Amazon employees have recently signed an open letter urging Jeff Bezos and other leaders of the company to do more about climate change.
The letter went live on Wednesday, April 10, and over 4,200 workers signed the petition. The employees signed with their full names, an infrequent move for tech employee activists.
According to the letter, Amazon employees are urging the Amazon leaders to "disclose a company-wide plan to reach zero carbon emissions within the timeline required by science."
Although Amazon announced "Shipment Zero" in 2014, an initiative to make all shipments net zero carbon, employees argue that Shipment Zero doesn't really have an effect in emissions reduction from the current levels. Apparently, Amazon's plan to commit to 100 percent renewable energy doesn't have an exact deadline.
Sam Kennedy, an Amazon spokesperson, stated that Amazon is actually working on addressing climate change in many ways, including Shipment Zero.
"Earlier this year, we announced that we will share our company wide carbon footprint, along with related goals and programs," said Kennedy in a statement. "We also announced Shipment Zero, our vision to make all Amazon shipments net-zero carbon, with 50 percent of all shipments net zero by 2030."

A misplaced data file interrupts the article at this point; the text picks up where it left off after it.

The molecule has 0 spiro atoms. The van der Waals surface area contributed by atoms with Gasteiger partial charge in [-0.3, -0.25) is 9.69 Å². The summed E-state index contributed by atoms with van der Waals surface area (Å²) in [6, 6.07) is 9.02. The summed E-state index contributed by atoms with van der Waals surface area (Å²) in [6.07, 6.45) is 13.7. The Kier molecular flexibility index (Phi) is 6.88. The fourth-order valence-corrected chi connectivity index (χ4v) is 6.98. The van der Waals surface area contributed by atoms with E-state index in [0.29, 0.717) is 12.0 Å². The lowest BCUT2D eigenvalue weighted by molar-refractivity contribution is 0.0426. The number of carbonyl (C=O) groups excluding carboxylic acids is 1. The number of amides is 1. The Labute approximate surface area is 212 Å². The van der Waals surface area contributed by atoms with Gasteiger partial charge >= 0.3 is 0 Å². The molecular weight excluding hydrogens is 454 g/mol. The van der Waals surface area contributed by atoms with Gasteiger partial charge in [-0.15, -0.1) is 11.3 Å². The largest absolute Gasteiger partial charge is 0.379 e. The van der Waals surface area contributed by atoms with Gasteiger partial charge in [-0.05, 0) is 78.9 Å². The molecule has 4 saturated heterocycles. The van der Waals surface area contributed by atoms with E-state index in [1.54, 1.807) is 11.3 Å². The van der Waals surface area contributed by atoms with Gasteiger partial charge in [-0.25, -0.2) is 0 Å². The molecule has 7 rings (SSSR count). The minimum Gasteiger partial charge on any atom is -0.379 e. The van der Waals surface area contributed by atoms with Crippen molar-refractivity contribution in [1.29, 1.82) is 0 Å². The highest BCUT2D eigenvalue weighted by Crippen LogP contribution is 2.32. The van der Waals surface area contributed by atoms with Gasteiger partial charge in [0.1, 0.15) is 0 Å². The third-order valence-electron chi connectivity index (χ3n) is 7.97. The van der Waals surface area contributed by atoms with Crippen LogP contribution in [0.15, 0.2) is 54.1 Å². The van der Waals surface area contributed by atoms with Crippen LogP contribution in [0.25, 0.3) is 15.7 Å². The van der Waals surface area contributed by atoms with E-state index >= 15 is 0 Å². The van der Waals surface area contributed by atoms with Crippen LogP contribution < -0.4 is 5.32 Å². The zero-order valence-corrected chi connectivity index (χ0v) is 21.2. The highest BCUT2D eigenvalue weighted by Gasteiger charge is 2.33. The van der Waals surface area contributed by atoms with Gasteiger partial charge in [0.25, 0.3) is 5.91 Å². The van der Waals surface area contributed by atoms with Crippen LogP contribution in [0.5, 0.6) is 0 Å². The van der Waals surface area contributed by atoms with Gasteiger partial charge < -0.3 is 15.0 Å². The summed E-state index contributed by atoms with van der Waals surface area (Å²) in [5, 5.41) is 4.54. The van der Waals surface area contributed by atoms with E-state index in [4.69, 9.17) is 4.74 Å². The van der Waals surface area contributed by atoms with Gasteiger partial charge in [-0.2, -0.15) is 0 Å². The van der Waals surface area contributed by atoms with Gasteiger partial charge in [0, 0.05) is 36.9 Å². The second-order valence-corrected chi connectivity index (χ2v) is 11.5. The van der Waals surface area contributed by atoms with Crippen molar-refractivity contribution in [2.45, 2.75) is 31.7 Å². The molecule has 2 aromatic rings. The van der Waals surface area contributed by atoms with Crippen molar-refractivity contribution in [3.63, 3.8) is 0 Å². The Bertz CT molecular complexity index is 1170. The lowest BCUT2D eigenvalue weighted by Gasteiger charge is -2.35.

Largest Climate-Focused Campaign
Amazon employees' campaign to address climate change is the largest move made by tech workers to date. The letter also states that Amazon should stop donating to legislators who vote against climate-delaying legislation, something that Amazon did last year. In 2018, the tech company donated to 68 members of the Congress who vote for climate-delaying legislations 100 percent of the time.
Amazon workers are very specific in their plan stated in the letter. They said that Amazon's obsession with customer service also equates to climate obsession.
Employees state that the company should immediately implement a company-wide plan that addresses a couple of principles that help combat climate change. This includes a complete conversion from fossil fuels, making business decisions with climate impact in their first agenda, and stopping the company's support from Congress members who don't advocate for action in climate change.
The letter also states that in case of extreme weather events and climate disruptions that make workplaces inaccessible or unsafe, Amazon shouldn't penalize, withhold pay, or terminate the affected employees, especially the contractual or hourly workers.
Climate change is something they should think about whenever a business decision is being made," said Ranjit Iftikhar, a software engineer in Amazon's retail business. "We want to make Amazon a better company. It is a natural extension of that."
The open letter was first posted on the online publishing platform Medium.